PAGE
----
Racism is not only an American problem. It is a problem of all of us.
It’s really simple.
If you belong to the majority group, and you think that there is no institutional racism and “majority privilege” where you live, if you feel that everyone is equal, and that everything is just fine: ask yourself if you would trade places with a Turk or an Arab (and to a degree with other minorities) in Germany, if you would trade places with an African American person in the USA, or with a Roma person in any Balkan country… the list goes on and on.
If your answer is that you wouldn’t, then you either need to reconsider your belief that there is no institutional racism and “majority privilege”, or to admit to yourself that you are fine with it.
When I was a child in former Yugoslavia, there were “Gipsy jokes”.
They were also other groups that jokes were made about — Bosnians (“stupid -> clever”), Montenegrins (“lazy”), Dalmatians (“lazy and stingy”), policemen (“stupid”), blondes (“stupid”), but the jokes about the other groups were not intended to be mean (and they rarely were) — they were intended to be funny.
The “Gipsy jokes” were mean, and they were intended to be mean. They were implying that Roma were lesser people, with lesser culture, less worthy. If a child would not behave, the standard threat from a desperate mother (who couldn’t help herself on another way) to her child, was that an old ugly Gipsy woman would come and take them away in her bag. For some reason, old Gipsy women were always portrayed having a big dirty bag over their shoulders, which paired well with the prejudice that they are only thieves and beggars.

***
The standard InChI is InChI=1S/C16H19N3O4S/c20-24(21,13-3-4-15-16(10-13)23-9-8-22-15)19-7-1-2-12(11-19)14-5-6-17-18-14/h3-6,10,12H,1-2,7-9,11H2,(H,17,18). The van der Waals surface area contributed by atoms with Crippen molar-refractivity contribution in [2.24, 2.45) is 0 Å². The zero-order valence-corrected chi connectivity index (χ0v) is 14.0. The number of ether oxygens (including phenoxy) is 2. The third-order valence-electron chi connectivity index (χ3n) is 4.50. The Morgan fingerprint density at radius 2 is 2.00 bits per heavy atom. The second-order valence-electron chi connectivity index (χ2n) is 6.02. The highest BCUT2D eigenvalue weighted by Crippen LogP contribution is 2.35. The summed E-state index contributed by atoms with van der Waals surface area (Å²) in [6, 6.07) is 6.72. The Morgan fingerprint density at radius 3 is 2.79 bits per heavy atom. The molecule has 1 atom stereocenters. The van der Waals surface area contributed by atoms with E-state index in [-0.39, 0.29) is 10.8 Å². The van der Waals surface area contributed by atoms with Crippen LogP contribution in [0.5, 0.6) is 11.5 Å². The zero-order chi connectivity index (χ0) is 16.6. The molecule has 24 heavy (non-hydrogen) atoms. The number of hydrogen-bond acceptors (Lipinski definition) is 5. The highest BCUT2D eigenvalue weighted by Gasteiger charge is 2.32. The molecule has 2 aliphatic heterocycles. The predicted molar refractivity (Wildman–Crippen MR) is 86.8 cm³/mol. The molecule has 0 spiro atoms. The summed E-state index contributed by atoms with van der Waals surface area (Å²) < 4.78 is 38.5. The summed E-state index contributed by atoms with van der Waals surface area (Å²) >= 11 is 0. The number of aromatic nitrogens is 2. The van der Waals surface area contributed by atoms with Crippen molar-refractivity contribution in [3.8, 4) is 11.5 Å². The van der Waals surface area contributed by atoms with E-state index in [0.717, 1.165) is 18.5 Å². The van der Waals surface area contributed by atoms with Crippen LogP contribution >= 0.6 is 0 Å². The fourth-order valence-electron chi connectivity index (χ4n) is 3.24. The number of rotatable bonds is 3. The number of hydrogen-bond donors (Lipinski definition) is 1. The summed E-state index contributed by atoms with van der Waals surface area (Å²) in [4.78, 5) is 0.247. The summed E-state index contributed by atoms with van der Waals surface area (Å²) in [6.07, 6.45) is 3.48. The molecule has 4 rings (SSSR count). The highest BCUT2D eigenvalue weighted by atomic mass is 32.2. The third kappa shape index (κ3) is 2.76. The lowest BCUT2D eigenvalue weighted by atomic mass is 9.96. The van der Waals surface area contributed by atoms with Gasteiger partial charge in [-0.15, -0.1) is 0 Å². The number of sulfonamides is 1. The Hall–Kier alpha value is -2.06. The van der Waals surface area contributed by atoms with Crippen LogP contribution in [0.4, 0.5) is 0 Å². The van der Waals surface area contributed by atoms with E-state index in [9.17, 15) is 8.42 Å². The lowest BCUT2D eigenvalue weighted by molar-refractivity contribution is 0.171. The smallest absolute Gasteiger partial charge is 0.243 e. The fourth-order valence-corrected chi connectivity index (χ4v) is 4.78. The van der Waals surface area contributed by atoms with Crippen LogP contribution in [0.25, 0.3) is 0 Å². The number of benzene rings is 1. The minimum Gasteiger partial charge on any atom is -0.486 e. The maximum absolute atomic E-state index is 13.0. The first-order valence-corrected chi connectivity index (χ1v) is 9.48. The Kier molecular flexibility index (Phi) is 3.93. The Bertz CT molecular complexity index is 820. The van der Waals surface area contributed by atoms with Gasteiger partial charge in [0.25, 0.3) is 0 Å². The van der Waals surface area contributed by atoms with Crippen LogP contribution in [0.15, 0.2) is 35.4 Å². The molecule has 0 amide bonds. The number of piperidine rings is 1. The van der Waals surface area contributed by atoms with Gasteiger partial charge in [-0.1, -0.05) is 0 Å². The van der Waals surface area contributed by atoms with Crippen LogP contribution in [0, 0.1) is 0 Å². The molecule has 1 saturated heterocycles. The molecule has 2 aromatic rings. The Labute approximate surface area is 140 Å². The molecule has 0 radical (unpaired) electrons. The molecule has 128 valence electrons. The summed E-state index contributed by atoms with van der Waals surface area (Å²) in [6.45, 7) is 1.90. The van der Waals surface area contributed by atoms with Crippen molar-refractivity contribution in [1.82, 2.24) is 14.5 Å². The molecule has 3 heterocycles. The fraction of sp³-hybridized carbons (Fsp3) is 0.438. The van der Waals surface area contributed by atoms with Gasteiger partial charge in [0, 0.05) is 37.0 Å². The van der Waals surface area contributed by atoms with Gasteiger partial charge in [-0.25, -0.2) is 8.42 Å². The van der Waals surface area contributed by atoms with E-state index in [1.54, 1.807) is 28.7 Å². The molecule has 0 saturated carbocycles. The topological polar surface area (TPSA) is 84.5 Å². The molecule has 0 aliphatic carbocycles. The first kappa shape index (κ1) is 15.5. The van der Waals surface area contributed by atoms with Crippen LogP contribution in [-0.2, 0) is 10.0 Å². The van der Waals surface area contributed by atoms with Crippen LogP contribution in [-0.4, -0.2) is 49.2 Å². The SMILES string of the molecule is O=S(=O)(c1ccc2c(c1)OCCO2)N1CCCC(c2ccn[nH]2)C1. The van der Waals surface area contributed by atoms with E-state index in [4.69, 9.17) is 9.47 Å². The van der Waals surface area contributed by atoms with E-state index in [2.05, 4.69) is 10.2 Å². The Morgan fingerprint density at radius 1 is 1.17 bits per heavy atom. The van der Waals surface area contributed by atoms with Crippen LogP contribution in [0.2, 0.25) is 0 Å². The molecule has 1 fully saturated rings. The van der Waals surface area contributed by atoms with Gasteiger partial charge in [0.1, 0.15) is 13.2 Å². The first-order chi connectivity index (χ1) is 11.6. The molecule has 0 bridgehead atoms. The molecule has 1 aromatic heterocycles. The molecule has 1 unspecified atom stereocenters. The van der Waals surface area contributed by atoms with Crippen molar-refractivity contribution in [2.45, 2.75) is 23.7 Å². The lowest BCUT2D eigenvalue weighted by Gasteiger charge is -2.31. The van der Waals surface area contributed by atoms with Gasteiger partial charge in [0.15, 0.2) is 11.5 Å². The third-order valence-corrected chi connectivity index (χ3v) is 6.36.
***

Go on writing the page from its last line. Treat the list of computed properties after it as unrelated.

Pay attention to this painting by Croatian painter Stjepan Večenaj from 70s, titled “Cigani” (“Gypsies”). Pretty much every racist stereotype about Roma people is in there: there is the mythical old, ugly Gipsy women with a dirty bag, there is a drunk Gipsy on a boat, and another drunk Gipsy sleeps beside otherwise peaceful village, none of them are working — all they are interested into are possessions of other people. And some booze.
In 1996, a dear friend of mine, Bosnian, was emigrating to the US. We were celebrating the night before, and he said that he had a dream, once he settles in the US, to spend a few days in a Native American (“Indian”) reservation, to get to know the people and the culture better. Our common American friend, who was present with us that night, asked him if he had ever spent a few days in one of those Roma (“Gipsy”) tent-villages, which would come, stay for a few weeks, and then move on. My friend first reacted on that question with a disbelief, then answered with a “No!”, and then finally realized how heavily racist his own prejudices were.
There is no single human being who is completely free of racism. Even if you have racism directed against your group, you still can be a racist yourself. There is always someone “lesser” than you.
The struggle against racism has to be both a political struggle (in each of our societies, countries), and an individual struggle (within each of us). And it never stops.